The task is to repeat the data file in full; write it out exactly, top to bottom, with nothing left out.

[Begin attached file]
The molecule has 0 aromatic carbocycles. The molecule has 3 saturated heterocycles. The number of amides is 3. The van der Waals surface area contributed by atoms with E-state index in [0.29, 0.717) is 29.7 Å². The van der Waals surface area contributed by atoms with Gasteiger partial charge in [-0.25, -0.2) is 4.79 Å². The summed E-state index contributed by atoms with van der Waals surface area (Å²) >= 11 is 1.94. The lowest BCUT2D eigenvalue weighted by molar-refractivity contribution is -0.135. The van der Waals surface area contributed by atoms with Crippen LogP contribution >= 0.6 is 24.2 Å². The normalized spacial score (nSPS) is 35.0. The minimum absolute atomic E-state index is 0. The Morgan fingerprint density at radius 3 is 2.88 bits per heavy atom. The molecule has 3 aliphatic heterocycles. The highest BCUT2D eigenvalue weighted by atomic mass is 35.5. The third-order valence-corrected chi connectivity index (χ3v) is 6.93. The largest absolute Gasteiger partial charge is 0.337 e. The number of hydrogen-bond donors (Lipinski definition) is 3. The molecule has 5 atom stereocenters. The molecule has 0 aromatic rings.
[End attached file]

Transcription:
The molecule has 0 aromatic carbocycles. The molecule has 3 saturated heterocycles. The number of amides is 3. The van der Waals surface area contributed by atoms with E-state index in [0.29, 0.717) is 29.7 Å². The van der Waals surface area contributed by atoms with Gasteiger partial charge in [-0.25, -0.2) is 4.79 Å². The summed E-state index contributed by atoms with van der Waals surface area (Å²) >= 11 is 1.94. The lowest BCUT2D eigenvalue weighted by molar-refractivity contribution is -0.135. The van der Waals surface area contributed by atoms with Crippen LogP contribution >= 0.6 is 24.2 Å². The normalized spacial score (nSPS) is 35.0. The minimum absolute atomic E-state index is 0. The Morgan fingerprint density at radius 3 is 2.88 bits per heavy atom. The molecule has 3 aliphatic heterocycles. The highest BCUT2D eigenvalue weighted by atomic mass is 35.5. The third-order valence-corrected chi connectivity index (χ3v) is 6.93. The largest absolute Gasteiger partial charge is 0.337 e. The number of hydrogen-bond donors (Lipinski definition) is 3. The molecule has 5 atom stereocenters. The molecule has 0 aromatic rings.